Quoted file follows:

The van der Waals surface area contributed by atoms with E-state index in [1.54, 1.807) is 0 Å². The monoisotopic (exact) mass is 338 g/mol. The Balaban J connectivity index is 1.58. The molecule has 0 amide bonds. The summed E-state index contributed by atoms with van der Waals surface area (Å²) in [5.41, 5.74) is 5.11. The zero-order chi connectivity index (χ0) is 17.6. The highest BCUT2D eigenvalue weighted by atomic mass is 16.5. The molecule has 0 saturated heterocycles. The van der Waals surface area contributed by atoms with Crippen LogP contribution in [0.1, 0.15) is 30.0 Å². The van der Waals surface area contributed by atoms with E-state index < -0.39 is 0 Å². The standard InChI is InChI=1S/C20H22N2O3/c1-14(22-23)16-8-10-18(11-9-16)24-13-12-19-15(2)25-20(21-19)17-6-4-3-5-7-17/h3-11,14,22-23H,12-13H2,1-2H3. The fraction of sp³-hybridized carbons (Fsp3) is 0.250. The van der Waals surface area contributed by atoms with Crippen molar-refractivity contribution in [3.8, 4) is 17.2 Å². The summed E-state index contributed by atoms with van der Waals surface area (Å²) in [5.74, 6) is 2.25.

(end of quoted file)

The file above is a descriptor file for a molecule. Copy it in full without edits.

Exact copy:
The van der Waals surface area contributed by atoms with E-state index in [1.54, 1.807) is 0 Å². The monoisotopic (exact) mass is 338 g/mol. The Balaban J connectivity index is 1.58. The molecule has 0 amide bonds. The summed E-state index contributed by atoms with van der Waals surface area (Å²) in [5.41, 5.74) is 5.11. The zero-order chi connectivity index (χ0) is 17.6. The highest BCUT2D eigenvalue weighted by atomic mass is 16.5. The molecule has 0 saturated heterocycles. The van der Waals surface area contributed by atoms with Crippen LogP contribution in [0.1, 0.15) is 30.0 Å². The van der Waals surface area contributed by atoms with E-state index < -0.39 is 0 Å². The standard InChI is InChI=1S/C20H22N2O3/c1-14(22-23)16-8-10-18(11-9-16)24-13-12-19-15(2)25-20(21-19)17-6-4-3-5-7-17/h3-11,14,22-23H,12-13H2,1-2H3. The fraction of sp³-hybridized carbons (Fsp3) is 0.250. The van der Waals surface area contributed by atoms with Crippen molar-refractivity contribution in [3.8, 4) is 17.2 Å². The summed E-state index contributed by atoms with van der Waals surface area (Å²) in [5.74, 6) is 2.25.